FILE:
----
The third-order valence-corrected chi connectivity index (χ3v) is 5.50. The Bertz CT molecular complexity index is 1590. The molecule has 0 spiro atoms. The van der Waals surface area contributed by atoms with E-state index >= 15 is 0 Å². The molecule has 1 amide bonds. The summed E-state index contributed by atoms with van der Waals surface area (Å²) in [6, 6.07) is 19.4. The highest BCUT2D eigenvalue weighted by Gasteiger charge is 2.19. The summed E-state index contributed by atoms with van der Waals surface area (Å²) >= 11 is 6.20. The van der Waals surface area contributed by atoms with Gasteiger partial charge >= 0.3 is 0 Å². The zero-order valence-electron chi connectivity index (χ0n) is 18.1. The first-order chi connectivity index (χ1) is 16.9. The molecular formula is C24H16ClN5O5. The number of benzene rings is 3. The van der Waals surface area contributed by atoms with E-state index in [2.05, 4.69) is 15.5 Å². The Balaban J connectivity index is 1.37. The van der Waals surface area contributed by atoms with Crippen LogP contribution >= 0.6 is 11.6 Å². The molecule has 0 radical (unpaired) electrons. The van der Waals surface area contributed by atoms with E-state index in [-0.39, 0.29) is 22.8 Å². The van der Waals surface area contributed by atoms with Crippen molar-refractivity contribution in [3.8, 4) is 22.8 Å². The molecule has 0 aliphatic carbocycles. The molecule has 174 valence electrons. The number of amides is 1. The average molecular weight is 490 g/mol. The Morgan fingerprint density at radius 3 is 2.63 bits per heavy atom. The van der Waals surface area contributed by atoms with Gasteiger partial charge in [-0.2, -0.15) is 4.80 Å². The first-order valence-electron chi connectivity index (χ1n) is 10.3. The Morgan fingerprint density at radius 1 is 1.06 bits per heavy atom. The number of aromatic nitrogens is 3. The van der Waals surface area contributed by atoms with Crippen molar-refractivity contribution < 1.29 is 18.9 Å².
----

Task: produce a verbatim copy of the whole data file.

The third-order valence-corrected chi connectivity index (χ3v) is 5.50. The Bertz CT molecular complexity index is 1590. The molecule has 0 spiro atoms. The van der Waals surface area contributed by atoms with E-state index >= 15 is 0 Å². The molecule has 1 amide bonds. The summed E-state index contributed by atoms with van der Waals surface area (Å²) in [6, 6.07) is 19.4. The highest BCUT2D eigenvalue weighted by Gasteiger charge is 2.19. The summed E-state index contributed by atoms with van der Waals surface area (Å²) >= 11 is 6.20. The van der Waals surface area contributed by atoms with Gasteiger partial charge >= 0.3 is 0 Å². The zero-order valence-electron chi connectivity index (χ0n) is 18.1. The first-order chi connectivity index (χ1) is 16.9. The molecular formula is C24H16ClN5O5. The number of benzene rings is 3. The van der Waals surface area contributed by atoms with E-state index in [2.05, 4.69) is 15.5 Å². The Balaban J connectivity index is 1.37. The van der Waals surface area contributed by atoms with Crippen LogP contribution >= 0.6 is 11.6 Å². The molecule has 0 radical (unpaired) electrons. The van der Waals surface area contributed by atoms with E-state index in [-0.39, 0.29) is 22.8 Å². The van der Waals surface area contributed by atoms with Crippen molar-refractivity contribution in [3.8, 4) is 22.8 Å². The molecule has 0 aliphatic carbocycles. The molecule has 174 valence electrons. The number of amides is 1. The average molecular weight is 490 g/mol. The Morgan fingerprint density at radius 3 is 2.63 bits per heavy atom. The van der Waals surface area contributed by atoms with Gasteiger partial charge in [-0.2, -0.15) is 4.80 Å². The first-order valence-electron chi connectivity index (χ1n) is 10.3. The Morgan fingerprint density at radius 1 is 1.06 bits per heavy atom. The number of aromatic nitrogens is 3. The van der Waals surface area contributed by atoms with Crippen molar-refractivity contribution < 1.29 is 18.9 Å².